The Colony - The Abitibi Canyon colony was established in 1930 to house staff and their families working at the Abitibi Canyon generating station. After construction of the station was completed, staff living in the colony operated and maintained the plant. At one point, passengers going to the Canyon colony travelled by rail to the Fraserdale station where they boarded the Hydro train and proceeded for the a distance of 5.6 km (3.5 miles) to the colony's siding or splashed down into a station head pond by small float plane. By 1966, a 74 km (165 mile) road to Smooth Rock Falls was built ending the sense of isolation.
During the mid 1940's there were about 130 people in the Hydro community which contained 30 permanent homes, four temporary houses and five privately owned houses. There was also a well equipped staff house, community hall, an enclosed skating rink, a shooting range, school, hospital, general store, post office and church.
At the time, the high school had a special dispensation from the Ontario Department of Education making it possible to take pupils from Kindergarten to senior matriculation or grade 13. In later years, most teenagers were bused to high school in Smooth Rock Falls for grade nine and half of them took room and board in Timmins and Kapuskasing for the higher grades. By the mid 1970's there were 85 families living at the Canyon. The recreation centre had always been the hub of the community. Major indoor facilities now included a three-sheet curling rink, hockey rink, swimming pool, four-lane bowling alley, billiard room, library, gymnatorium with a stage, dressing rooms, a 6 m (20 ft) screen, kitchen and sports equipment for team games like floor hockey, basketball, volleyball, lacrosse and badminton. Outdoor activities included trapshooting, basketball, croquet, horseshoe pitching, a supervised summer playground, a ski tow and cross country ski trail.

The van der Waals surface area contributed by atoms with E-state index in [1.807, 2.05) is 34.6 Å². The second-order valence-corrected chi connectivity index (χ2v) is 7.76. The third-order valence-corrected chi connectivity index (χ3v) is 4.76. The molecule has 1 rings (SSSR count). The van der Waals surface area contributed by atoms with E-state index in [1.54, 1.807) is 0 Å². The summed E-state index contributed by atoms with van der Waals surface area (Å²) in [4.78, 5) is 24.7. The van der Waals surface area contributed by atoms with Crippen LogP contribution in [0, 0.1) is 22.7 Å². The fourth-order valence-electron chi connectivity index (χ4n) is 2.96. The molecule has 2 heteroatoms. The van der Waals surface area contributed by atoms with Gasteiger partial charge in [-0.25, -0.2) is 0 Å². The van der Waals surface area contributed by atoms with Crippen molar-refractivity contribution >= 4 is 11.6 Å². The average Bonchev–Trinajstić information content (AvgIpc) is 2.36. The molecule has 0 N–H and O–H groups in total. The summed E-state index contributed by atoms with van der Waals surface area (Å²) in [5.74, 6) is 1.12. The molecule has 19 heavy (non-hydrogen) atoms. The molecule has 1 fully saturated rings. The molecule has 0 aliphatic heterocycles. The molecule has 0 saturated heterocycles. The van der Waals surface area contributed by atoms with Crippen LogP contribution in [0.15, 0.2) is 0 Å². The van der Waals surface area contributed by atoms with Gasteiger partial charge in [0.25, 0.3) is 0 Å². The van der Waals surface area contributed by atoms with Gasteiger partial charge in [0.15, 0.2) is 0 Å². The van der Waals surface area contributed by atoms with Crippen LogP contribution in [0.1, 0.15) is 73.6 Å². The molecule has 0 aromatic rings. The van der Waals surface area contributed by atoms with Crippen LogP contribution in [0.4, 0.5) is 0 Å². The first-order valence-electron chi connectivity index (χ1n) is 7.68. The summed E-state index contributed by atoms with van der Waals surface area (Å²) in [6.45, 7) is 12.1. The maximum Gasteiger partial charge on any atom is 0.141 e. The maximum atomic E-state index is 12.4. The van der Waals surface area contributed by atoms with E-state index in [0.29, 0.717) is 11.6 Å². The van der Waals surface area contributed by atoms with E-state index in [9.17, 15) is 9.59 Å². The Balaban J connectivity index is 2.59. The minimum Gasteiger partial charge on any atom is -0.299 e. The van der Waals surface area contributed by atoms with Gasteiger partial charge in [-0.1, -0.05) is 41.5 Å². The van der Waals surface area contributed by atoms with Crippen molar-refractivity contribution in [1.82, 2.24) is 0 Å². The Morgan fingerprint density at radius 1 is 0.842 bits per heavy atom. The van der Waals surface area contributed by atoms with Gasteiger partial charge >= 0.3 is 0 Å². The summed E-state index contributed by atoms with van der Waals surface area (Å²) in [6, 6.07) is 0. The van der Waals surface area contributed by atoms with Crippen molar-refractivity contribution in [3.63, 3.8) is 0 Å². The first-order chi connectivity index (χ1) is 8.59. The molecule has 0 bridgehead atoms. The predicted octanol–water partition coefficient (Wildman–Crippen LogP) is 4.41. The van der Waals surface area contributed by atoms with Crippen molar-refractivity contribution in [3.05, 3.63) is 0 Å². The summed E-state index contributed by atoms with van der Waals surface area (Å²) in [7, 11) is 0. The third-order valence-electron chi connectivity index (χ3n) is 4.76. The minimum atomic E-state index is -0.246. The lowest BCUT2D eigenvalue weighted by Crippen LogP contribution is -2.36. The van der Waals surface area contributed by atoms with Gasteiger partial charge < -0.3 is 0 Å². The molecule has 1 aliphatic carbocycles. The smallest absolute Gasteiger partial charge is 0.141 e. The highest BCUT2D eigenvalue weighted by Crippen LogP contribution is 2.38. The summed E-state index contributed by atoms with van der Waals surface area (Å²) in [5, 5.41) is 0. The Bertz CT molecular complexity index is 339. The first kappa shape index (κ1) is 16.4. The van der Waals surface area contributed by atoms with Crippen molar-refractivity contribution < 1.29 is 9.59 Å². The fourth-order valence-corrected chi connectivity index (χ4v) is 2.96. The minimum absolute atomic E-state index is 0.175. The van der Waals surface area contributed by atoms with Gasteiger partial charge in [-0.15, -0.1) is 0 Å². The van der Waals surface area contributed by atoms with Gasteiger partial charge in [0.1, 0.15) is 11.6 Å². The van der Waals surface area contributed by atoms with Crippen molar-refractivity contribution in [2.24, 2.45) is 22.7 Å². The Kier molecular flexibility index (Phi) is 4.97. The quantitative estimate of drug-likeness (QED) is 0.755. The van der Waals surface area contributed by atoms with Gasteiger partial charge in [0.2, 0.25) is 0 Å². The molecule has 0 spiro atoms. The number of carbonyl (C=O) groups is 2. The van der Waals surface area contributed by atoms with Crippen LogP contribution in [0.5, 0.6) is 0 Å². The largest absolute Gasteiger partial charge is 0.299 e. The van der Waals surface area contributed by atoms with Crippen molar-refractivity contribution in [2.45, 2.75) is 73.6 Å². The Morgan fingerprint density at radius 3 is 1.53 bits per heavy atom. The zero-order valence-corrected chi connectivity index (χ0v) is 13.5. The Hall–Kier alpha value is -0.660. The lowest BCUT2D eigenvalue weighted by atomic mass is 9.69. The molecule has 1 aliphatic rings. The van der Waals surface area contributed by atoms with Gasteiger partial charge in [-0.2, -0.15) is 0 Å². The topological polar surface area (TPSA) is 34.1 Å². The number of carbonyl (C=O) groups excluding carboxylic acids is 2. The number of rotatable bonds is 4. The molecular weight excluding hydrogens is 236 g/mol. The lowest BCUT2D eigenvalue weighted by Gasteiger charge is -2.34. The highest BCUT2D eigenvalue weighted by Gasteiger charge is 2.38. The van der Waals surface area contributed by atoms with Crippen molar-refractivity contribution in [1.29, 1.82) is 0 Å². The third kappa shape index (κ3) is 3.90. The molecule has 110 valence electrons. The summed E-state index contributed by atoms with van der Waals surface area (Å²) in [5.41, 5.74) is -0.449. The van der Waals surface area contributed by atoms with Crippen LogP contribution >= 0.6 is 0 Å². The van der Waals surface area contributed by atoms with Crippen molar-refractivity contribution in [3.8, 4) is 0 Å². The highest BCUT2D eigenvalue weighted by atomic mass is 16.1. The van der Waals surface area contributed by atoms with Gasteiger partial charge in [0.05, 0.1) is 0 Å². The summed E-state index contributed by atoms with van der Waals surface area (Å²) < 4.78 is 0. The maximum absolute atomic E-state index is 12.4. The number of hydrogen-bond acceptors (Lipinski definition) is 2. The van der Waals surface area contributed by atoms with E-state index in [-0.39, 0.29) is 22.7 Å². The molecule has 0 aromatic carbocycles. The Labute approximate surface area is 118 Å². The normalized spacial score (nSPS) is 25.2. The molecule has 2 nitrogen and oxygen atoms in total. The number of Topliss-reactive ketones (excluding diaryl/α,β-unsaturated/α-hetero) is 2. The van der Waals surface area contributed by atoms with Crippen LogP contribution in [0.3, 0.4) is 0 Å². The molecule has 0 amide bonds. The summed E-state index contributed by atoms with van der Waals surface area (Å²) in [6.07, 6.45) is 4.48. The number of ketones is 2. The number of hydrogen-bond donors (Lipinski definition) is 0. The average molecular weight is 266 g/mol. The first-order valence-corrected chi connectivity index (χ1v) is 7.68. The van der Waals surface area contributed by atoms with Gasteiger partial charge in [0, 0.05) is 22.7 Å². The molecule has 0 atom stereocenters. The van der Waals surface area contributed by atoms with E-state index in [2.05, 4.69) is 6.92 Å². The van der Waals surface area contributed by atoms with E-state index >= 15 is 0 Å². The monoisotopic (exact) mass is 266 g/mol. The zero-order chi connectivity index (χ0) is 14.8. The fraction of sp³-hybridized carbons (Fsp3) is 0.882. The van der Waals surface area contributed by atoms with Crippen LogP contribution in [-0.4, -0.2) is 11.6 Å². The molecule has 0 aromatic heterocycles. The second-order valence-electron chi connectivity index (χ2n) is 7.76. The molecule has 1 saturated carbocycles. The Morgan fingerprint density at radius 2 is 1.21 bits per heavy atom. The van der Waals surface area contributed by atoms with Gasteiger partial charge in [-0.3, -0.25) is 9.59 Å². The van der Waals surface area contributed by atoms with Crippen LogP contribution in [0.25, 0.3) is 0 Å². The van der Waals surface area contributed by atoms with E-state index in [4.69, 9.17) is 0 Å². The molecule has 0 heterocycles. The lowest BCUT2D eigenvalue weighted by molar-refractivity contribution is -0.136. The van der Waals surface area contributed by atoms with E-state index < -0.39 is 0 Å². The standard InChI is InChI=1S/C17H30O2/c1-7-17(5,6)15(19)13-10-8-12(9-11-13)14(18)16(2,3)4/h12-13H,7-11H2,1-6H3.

By 1982, about 300 residents lived at the colony. Although some of the employees and their families loved the tight-knit communal existence, others were less than enthusiastic. The yearly turn over of staff was about four times the average elsewhere in the Corporation. Families had to deal with the long harsh realities of sub zero temperatures of winter to the swarms of black flies of summer.
The townsite was costing Ontario Hydro $1,000,000 a year to operate and maintain. The Canyon fell victim to the economics of remote operation and to improved highways in this unpopulated and forested part of Ontario. A decision was announced April 28, 1980 to close down the Abitibi Canyon community. The community was phased out over a two year period.
HISTORICAL NOTE: A monument was erected at Moosonee in 1932 by the contractor who had completed the construction of the Abitibi Canyon power dam and the extension of the railway to tidewater at Moosonee. It was a tribute to the common labourers who had worked on these great and difficult projects. There is a four-sided cairn facing east, west, north and south. On each side is a bronze plaque and Rudyard Kipling's poem, "Sons of Martha", is embossed on these plaques, two verses on each. The contractor who erected this monument was Harry F. McLean, a man whose name was synonymous with the period of our history from 1914 to 1945.
Kipling and McLean met at a gathering, where Kipling recited his poem and McLean received the inspiration for the monuments which he also erected at the Pas, Flin and Churchill.